Having practiced daily devotions for many years, I spend some time each day (mornings usually work best for me) reading my Bible and praying. I read a certain number of chapters of the Bible, underlining as I go. And I spend time praying by praising and thanking God, confessing sin, asking for my needs and praying for the needs of others.
I will tell you that sometimes I don’t feel much like doing that. But feelings are terribly fickle.
I rarely feel like exercising or eating healthy or all kinds of things that need to be done. I like the phrase “spiritual disciplines.” I am to discipline myself in my devotional life.
But I will also tell you that feelings often follow discipline. I am glad I exercise and eat right when I do. And I feel especially glad that I regularly spend time in God’s Word and in prayer.
The longer I’ve practiced daily devotionals the more I’ve recognized its value, including:
1. It reorders priorities.
It is easy for me to prioritize the wrong things. Getting my relationship with God at the top of my list helps the rest of my list fall into proper alignment. We need to “seek first the kingdom of God and his righteousness” (Matthew 6:33). Spending time with the Lord in His Word and in prayer is a reminder of what matters most and helps all the rest of my life to realign.
2. It promotes truth.
God’s Word is true and it leads us in the way of truth. Listen to enough commercials and you can begin to think the truth is that the world is to revolve around what you want or think you need. The lies of the world are everywhere. We need the truth of what God says. Our time with God helps us to know and remember what is true and real and lasting.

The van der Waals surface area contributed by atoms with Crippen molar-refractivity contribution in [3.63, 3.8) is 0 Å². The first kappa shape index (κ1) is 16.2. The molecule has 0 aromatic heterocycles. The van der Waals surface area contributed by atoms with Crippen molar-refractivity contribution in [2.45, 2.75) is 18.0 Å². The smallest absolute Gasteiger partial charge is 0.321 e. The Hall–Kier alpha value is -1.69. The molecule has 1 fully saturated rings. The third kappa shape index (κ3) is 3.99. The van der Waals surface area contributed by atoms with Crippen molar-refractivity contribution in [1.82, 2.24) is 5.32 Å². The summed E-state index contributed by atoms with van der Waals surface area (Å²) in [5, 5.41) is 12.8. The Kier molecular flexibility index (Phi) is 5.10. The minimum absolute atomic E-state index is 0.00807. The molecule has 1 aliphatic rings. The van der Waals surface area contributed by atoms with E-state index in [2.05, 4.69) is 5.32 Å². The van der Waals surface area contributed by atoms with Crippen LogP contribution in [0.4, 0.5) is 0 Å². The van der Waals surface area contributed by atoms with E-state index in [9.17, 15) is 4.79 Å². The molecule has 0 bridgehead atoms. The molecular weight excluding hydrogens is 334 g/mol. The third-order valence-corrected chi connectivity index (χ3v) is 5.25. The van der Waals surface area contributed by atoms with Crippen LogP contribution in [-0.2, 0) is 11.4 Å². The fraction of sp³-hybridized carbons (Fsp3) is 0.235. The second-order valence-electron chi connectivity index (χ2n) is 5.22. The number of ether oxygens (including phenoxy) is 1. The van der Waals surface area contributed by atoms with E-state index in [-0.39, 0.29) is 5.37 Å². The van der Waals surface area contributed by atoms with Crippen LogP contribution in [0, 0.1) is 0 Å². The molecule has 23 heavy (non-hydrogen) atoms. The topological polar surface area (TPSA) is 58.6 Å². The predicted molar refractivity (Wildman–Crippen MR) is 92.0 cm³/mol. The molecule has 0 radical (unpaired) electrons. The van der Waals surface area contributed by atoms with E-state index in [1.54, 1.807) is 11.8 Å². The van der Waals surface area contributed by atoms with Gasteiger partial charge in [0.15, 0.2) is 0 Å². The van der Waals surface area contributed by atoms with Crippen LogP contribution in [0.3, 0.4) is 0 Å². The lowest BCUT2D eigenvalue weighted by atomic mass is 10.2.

3. It teaches lessons.
By reading the Bible for yourself you begin to take personal responsibility for your spiritual growth. By all means, learn in a Bible-believing church and get in a small group Bible study. But read for yourself. Time alone with God in prayer allows you to learn lessons of faith and thankfulness and dependence upon God.
4. It changes perspectives.
A devotional life helps you to begin to think like Jesus thinks and see life from God’s perspective. It encourages you to see the big picture of faith and to deal with adversity in a proper manner. It discourages self-centered living and promotes greater dependence on the Lord’s strength for life.
5. It deepens our relationship with God.
The more I read God’s Word given to me, the more I see the kind of relationship God wants me to have with Him. I see the beauty of His grace and the riches of the Christian life. The more I pray, the more I connect with the heart of God. We talk to those we love. God talks with us through His Word and the Holy Spirit. We talk with God through prayer.
I want to encourage you to begin or expand a devotional life. Spend some time reading God’s Word. If you haven’t yet read the entire New Testament, start there. Keep a pen and paper handy to underline or note things that especially stand out to you. And then spend some time in prayer. Praise and thank God. Confess sin. Pray for your needs and the needs of others. Consider keeping a prayer list of specific people you are praying for.
Spending time with God makes all the difference in the depth and joy of our spiritual lives.
Doug Munton, online at dougmunton.com, is senior pastor of First Baptist Church in O’Fallon, Ill., and a former first vice president of the Southern Baptist Convention.